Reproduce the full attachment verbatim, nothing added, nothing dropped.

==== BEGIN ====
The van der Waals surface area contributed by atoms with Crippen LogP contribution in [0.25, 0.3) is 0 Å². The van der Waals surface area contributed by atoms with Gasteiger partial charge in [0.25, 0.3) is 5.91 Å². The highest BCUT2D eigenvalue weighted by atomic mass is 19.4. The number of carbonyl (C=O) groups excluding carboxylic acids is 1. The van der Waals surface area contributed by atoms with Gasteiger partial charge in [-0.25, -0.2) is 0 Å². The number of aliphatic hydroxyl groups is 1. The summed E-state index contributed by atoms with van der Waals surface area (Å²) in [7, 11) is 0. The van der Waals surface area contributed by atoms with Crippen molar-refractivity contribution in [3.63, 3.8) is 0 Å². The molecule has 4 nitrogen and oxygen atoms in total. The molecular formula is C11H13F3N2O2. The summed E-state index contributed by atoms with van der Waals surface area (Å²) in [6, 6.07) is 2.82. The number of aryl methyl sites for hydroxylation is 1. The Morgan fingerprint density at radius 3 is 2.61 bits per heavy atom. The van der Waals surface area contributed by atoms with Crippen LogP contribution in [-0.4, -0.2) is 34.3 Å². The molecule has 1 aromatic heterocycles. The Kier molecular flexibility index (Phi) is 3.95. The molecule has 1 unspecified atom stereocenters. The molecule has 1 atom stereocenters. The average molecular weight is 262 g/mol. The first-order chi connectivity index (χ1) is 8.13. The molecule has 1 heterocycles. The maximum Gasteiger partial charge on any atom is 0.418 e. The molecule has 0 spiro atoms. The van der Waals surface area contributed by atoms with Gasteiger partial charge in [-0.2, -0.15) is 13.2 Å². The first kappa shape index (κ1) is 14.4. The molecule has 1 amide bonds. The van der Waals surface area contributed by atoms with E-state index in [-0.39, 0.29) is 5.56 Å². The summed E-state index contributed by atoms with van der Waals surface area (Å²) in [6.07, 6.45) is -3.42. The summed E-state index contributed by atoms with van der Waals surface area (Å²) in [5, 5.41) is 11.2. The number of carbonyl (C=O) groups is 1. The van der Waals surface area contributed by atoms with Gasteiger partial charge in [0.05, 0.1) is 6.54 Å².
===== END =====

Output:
The van der Waals surface area contributed by atoms with Crippen LogP contribution in [0.25, 0.3) is 0 Å². The van der Waals surface area contributed by atoms with Gasteiger partial charge in [0.25, 0.3) is 5.91 Å². The highest BCUT2D eigenvalue weighted by atomic mass is 19.4. The number of carbonyl (C=O) groups excluding carboxylic acids is 1. The van der Waals surface area contributed by atoms with Gasteiger partial charge in [-0.25, -0.2) is 0 Å². The number of aliphatic hydroxyl groups is 1. The summed E-state index contributed by atoms with van der Waals surface area (Å²) in [7, 11) is 0. The van der Waals surface area contributed by atoms with Crippen molar-refractivity contribution in [3.63, 3.8) is 0 Å². The molecule has 4 nitrogen and oxygen atoms in total. The molecular formula is C11H13F3N2O2. The summed E-state index contributed by atoms with van der Waals surface area (Å²) in [6, 6.07) is 2.82. The number of aryl methyl sites for hydroxylation is 1. The Morgan fingerprint density at radius 3 is 2.61 bits per heavy atom. The van der Waals surface area contributed by atoms with Crippen LogP contribution in [-0.4, -0.2) is 34.3 Å². The molecule has 1 aromatic heterocycles. The Kier molecular flexibility index (Phi) is 3.95. The molecule has 1 unspecified atom stereocenters. The molecule has 1 atom stereocenters. The average molecular weight is 262 g/mol. The first-order chi connectivity index (χ1) is 8.13. The molecule has 1 heterocycles. The maximum Gasteiger partial charge on any atom is 0.418 e. The molecule has 0 spiro atoms. The van der Waals surface area contributed by atoms with Gasteiger partial charge in [-0.2, -0.15) is 13.2 Å². The first kappa shape index (κ1) is 14.4. The molecule has 1 amide bonds. The van der Waals surface area contributed by atoms with E-state index in [-0.39, 0.29) is 5.56 Å². The summed E-state index contributed by atoms with van der Waals surface area (Å²) in [6.07, 6.45) is -3.42. The summed E-state index contributed by atoms with van der Waals surface area (Å²) in [5, 5.41) is 11.2. The number of carbonyl (C=O) groups is 1. The van der Waals surface area contributed by atoms with Gasteiger partial charge in [0.05, 0.1) is 6.54 Å².